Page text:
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Giving Flowers To Strangers

I had never heard of Jack Webber until a funeral notice in the Daily Telegraph last week which described him as a ‘charmer, clock-collector, wit and Royal Navy Commander’. He had died at 101 but what struck me, was the simple request in the final line of the notice.

It said, ‘To commemorate Jack, please give a bunch of flowers to a complete stranger and tell them they’re absolutely marvellous.’

Maybe it’s because we’re entering the season of goodwill, but I thought I’d give it a try and this week I did. It’s easier said than done.

Armed with a bunch of carnations, walking home from an early meeting on Tuesday, I hesitated before half a dozen complete strangers… then chickened out altogether. It was too weird. What would they take me for?

Eventually I stopped by an elderly man in motorized chair, smoking a roll up. ‘I’ve a gift for you,’ I said, brandishing my bouquet.

‘You don’t know me, mate’ he said. Reasonably enough.

I know, I said but I’ve decided to tell people they’re marvellous and give them some flowers – it’s a long story. He looked at me curiously. I understood.

‘Can I give them to my young lady?’ he asked. I agreed. ‘Well, Merry Christmas to you mate,’ he said.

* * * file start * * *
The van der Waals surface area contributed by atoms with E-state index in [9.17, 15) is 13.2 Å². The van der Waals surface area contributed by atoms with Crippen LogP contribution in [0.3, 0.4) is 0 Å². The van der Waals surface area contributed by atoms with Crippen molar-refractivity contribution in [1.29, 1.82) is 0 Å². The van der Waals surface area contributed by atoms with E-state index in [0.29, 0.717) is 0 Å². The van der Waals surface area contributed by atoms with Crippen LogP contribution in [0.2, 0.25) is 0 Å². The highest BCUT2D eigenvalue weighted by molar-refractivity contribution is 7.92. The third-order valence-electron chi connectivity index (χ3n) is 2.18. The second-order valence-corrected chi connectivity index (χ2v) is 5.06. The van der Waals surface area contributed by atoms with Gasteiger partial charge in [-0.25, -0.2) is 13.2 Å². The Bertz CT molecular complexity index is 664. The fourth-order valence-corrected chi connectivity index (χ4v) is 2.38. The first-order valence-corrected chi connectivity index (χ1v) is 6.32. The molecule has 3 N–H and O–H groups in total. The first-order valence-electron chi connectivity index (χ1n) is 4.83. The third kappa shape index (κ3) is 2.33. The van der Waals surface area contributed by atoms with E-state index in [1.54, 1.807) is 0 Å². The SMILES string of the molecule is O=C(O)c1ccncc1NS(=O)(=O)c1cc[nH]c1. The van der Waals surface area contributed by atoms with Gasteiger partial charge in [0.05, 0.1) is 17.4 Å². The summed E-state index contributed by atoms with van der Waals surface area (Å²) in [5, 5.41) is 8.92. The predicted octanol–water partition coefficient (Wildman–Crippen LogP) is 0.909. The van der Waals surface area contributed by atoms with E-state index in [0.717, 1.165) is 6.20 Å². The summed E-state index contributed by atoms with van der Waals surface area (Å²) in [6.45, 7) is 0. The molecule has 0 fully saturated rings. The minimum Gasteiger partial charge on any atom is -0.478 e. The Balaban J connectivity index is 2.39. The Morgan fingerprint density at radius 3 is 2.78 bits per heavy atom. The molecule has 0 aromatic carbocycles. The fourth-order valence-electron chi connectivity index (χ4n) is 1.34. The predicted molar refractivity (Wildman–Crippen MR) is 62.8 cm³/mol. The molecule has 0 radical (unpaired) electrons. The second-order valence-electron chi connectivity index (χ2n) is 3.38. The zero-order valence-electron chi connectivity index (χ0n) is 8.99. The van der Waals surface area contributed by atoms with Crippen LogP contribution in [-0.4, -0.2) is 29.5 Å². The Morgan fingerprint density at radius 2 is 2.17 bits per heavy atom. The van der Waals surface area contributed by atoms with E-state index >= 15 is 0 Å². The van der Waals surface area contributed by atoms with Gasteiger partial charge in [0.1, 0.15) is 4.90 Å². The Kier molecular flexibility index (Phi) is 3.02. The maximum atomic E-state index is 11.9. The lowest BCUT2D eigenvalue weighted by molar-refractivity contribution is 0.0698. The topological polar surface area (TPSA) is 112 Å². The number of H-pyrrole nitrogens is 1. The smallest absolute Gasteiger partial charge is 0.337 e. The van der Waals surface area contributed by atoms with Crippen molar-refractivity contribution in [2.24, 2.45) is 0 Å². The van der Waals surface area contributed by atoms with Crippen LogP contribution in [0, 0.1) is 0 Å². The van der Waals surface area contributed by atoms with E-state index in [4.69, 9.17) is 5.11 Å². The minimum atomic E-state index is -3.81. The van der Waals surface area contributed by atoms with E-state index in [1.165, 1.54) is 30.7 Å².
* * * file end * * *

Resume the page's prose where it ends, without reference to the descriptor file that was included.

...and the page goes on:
This was more challenging than I’d imagined but not wanting to give up I decided to go for people who were not complete strangers – like the local Lollipop Lady offering safe passage to children through morning traffic for longer than I can remember.

Her face lit up as I gave her a bunch of roses. She grabbed me in a hug and gave me a kiss. ‘Oh, bless you,’ she said. ‘I only threw mine out yesterday.’

In a café, queuing for a coffee, an elderly woman was clearly at her wits end with another woman nearby, in a wheelchair. I threw her a look of understanding.

‘That’s my mum,’ she told me. ’She’s 98 and I’m her carer. I love her but she can drive me nuts.’

Later I went back with a bunch of chrysanthemums and said I wanted to thank her for looking after her mum.

There’s a Quaker saying that ‘An enemy is a friend whose story we have not heard.’ The same could be true of any stranger.

My friend Pip, who’s spent his life working with people that others write off as lost causes, says everyone is a BHP – a beautiful human person.

For all our faults and failings, he sees the image of the divine in every face.

Or as the ancient Psalmist puts it, ‘We are fearfully and wonderfully made.’

The approaching season of goodwill could just as easily be called the season of marvellous.

A time to stop, notice and cherish each other. Strangers and friends.

I wouldn’t recommend approaching total strangers with a bunch of flowers but maybe Christmas is just the moment for some unexpected act of generosity – that makes someone else feel special.

That could be marvellous.

(Thought For The Day, BBC Radio 4, Saturday December 10th, 2016)